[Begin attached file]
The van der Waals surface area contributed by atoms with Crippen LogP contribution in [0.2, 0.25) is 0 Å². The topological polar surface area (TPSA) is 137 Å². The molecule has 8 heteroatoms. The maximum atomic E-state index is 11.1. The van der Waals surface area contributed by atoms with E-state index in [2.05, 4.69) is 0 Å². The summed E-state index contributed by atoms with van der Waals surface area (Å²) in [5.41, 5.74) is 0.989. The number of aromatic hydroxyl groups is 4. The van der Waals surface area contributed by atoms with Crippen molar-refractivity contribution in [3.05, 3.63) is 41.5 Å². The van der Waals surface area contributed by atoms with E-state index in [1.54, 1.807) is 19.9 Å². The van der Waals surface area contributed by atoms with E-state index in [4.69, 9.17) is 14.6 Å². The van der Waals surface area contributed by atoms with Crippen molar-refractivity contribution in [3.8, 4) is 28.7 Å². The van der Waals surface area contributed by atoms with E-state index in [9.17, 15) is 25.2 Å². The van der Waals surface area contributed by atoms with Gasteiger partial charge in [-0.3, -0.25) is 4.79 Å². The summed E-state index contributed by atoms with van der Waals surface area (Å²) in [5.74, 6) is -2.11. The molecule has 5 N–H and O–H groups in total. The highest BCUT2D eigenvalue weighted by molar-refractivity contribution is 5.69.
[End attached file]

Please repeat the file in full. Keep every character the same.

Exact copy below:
The van der Waals surface area contributed by atoms with Crippen LogP contribution in [0.2, 0.25) is 0 Å². The topological polar surface area (TPSA) is 137 Å². The molecule has 8 heteroatoms. The maximum atomic E-state index is 11.1. The van der Waals surface area contributed by atoms with E-state index in [2.05, 4.69) is 0 Å². The summed E-state index contributed by atoms with van der Waals surface area (Å²) in [5.41, 5.74) is 0.989. The number of aromatic hydroxyl groups is 4. The van der Waals surface area contributed by atoms with Crippen molar-refractivity contribution in [3.05, 3.63) is 41.5 Å². The van der Waals surface area contributed by atoms with E-state index in [1.54, 1.807) is 19.9 Å². The van der Waals surface area contributed by atoms with E-state index in [4.69, 9.17) is 14.6 Å². The van der Waals surface area contributed by atoms with Crippen molar-refractivity contribution in [3.8, 4) is 28.7 Å². The van der Waals surface area contributed by atoms with E-state index in [9.17, 15) is 25.2 Å². The van der Waals surface area contributed by atoms with Gasteiger partial charge in [-0.3, -0.25) is 4.79 Å². The summed E-state index contributed by atoms with van der Waals surface area (Å²) in [5.74, 6) is -2.11. The molecule has 5 N–H and O–H groups in total. The highest BCUT2D eigenvalue weighted by molar-refractivity contribution is 5.69.